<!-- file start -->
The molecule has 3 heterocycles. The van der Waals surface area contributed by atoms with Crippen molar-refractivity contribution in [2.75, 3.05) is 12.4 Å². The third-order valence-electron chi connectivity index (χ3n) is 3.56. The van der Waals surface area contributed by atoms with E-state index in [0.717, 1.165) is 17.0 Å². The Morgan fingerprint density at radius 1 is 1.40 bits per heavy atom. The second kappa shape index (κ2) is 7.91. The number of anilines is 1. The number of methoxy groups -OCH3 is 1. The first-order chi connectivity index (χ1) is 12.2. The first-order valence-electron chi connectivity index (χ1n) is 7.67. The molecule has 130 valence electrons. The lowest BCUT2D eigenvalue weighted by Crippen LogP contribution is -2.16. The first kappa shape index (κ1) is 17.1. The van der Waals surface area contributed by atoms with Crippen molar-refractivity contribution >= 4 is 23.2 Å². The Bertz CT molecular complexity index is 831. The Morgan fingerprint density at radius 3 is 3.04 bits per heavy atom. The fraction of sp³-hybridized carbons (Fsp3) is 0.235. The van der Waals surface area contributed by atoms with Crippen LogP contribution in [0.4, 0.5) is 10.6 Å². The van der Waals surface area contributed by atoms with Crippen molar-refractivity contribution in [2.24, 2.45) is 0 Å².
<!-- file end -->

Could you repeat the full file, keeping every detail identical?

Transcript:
The molecule has 3 heterocycles. The van der Waals surface area contributed by atoms with Crippen molar-refractivity contribution in [2.75, 3.05) is 12.4 Å². The third-order valence-electron chi connectivity index (χ3n) is 3.56. The van der Waals surface area contributed by atoms with E-state index in [0.717, 1.165) is 17.0 Å². The Morgan fingerprint density at radius 1 is 1.40 bits per heavy atom. The second kappa shape index (κ2) is 7.91. The number of anilines is 1. The number of methoxy groups -OCH3 is 1. The first-order chi connectivity index (χ1) is 12.2. The first-order valence-electron chi connectivity index (χ1n) is 7.67. The molecule has 130 valence electrons. The lowest BCUT2D eigenvalue weighted by Crippen LogP contribution is -2.16. The first kappa shape index (κ1) is 17.1. The van der Waals surface area contributed by atoms with Crippen molar-refractivity contribution >= 4 is 23.2 Å². The Bertz CT molecular complexity index is 831. The Morgan fingerprint density at radius 3 is 3.04 bits per heavy atom. The fraction of sp³-hybridized carbons (Fsp3) is 0.235. The van der Waals surface area contributed by atoms with Crippen LogP contribution in [0.4, 0.5) is 10.6 Å². The van der Waals surface area contributed by atoms with Crippen molar-refractivity contribution in [2.24, 2.45) is 0 Å².